How To Keep Your Older Vehicle On The Road And Save Big Bucks On Inflated New Car Prices
New car prices are out of control: with an average window sticker hovering around $47,000, the price of a new vehicle has risen by over $6,000 in just the past year due to supply issues that have cut inventory, increased demand from buyers, and overall inflation of the economy. The same pressures have hit the used market too, with average pricing on a secondhand model soaring by 40 percent over the past 12 months.
In the face of these rising costs, it makes a lot of sense to try to keep your existing vehicle on the road for as long as possible. With the right approach, maintaining your current car or truck will save you significant money compared to the expense of a new monthly payment.
What are the best ways to ensure that your driving experience stays safe and enjoyable even as the years begin to pile up on your daily? We've got you covered with these tips on prolonging the life of your automobile.
Your vehicle's tires are the only component that actually touch the road, which is a pretty big clue as to how important they truly are. Unfortunately, they're also often overlooked when it comes to evaluating a car or truck's condition.
That vibration you've been feeling in the steering wheel? That pull to the left or the right? That loud sound when rolling down the road? Wheel spin when it's wet, or increased stopping distance even when hauling down from normal speeds? These are all issues that can cause people to seek out a new vehicle, yet they are frequently linked to a need for new tires.
Tires don't just wear out with use, they also degrade over time (due to exposure to heat and ultraviolet rays from the sun), which means even an auto that doesn't see much use might be sitting on tires that should be replaced. Swapping out old tires for new ones can dramatically transform the driving experience of your vehicle and often helps extend the length of time you can comfortably and safely drive it.
Sweat The Small Stuff (Before It Gets Bigger)
It's easy enough to let the 'little things' get away from you when it comes to car repairs. On their own, a noisy set of brakes, a grinding wheel hub, a wonky headlight, or an air conditioning system that doesn't blow all that cold anymore might not seem like much cause for concern, but cumulatively they can really affect how much you enjoy your vehicle.
Instead of letting small problems pile up, it's always the best idea to tackle them as soon as possible. Not only does this prevent you from being surprised by the kind of all-in repair estimate that makes you want to walk out of the garage bay and into a new car showroom, but it also keeps you safer and more comfortable on the road.
You should also consider that a small problem can blossom into a larger one. For example: a suspension problem might lead to an alignment issue that, over a few hundred miles or so, wears out one or more tires to the point where they also have to be replaced. Taking care of a problem before it causes issues elsewhere can save you substantial cash.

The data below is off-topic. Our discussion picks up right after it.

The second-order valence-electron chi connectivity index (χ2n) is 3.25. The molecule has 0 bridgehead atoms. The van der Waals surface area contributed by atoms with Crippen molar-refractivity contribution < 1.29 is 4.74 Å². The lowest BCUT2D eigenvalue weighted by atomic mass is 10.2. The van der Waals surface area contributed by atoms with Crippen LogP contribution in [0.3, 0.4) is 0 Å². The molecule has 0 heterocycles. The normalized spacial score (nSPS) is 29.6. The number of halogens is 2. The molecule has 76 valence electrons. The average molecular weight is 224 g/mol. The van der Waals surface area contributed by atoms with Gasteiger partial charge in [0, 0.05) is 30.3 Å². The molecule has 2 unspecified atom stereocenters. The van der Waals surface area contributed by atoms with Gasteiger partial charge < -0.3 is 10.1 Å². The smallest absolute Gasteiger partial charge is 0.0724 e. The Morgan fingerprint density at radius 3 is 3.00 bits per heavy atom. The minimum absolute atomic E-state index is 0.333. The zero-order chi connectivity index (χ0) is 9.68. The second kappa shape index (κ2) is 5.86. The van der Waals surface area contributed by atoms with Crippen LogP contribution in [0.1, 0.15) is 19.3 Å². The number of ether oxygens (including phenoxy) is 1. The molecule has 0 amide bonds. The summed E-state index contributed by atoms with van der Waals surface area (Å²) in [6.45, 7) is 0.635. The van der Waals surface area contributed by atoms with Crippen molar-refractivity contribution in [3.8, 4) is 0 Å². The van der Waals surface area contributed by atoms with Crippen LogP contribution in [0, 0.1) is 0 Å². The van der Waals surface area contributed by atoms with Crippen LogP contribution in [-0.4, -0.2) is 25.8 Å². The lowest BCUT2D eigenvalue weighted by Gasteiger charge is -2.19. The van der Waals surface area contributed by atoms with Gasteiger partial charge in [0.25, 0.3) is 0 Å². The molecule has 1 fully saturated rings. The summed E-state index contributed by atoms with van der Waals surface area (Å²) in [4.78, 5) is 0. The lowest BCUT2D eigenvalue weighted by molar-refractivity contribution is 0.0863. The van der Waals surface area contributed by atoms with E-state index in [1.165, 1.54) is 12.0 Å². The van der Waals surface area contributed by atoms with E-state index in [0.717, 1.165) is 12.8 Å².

Creating a Repair Priority List
If you're on a tighter budget, it can be helpful to prioritize certain types of repairs over others.
- Any issue that relates to safety—generally, this includes brakes, fuel leaks, or tire and suspension problems—should be dealt with first.
- After that, you'll want to look at repairs for things that don't put you or your passengers at risk, but could leave you stranded (typically ignition, cooling system, timing belt, and driveline components).
- Finally, 'nice-to-have' features like air conditioning, power windows, and the infotainment system round out the third tier of repair priorities.
Keep Up On Maintenance
Repairs are one thing, but basic maintenance is another very affordable way to squeeze extra miles (and years) out of your vehicle. Keeping up with the recommended oil change and coolant change interval on your car or truck is one of the best methods to extend its life, and it doesn't take much more than paying attention to the odometer (or the changing of the seasons, depending on how much you actually drive).
Maintenance is more than oil and antifreeze, of course. Replacing brake pads and brake fluid, air filters, as well as engine accessory belts and windshield wipers that have worn out is also important. Don't let a dead bulb in a brake light lead to a traffic citation: change it as soon as you notice it's gone dark. Your wallet will thank you.
Even the most dedicated enthusiast can sometimes miss out on clues that an older car might need some TLC. Scheduling a regular inspection of your vehicle, typically once a year, with a mechanic you trust, can help avoid any unpleasant maintenance or repair surprises down the road.
Getting an automobile up on a lift and having an experienced pro look it over is never a bad call—especially if it keeps you from having to shoulder a monthly payment for a brand new car.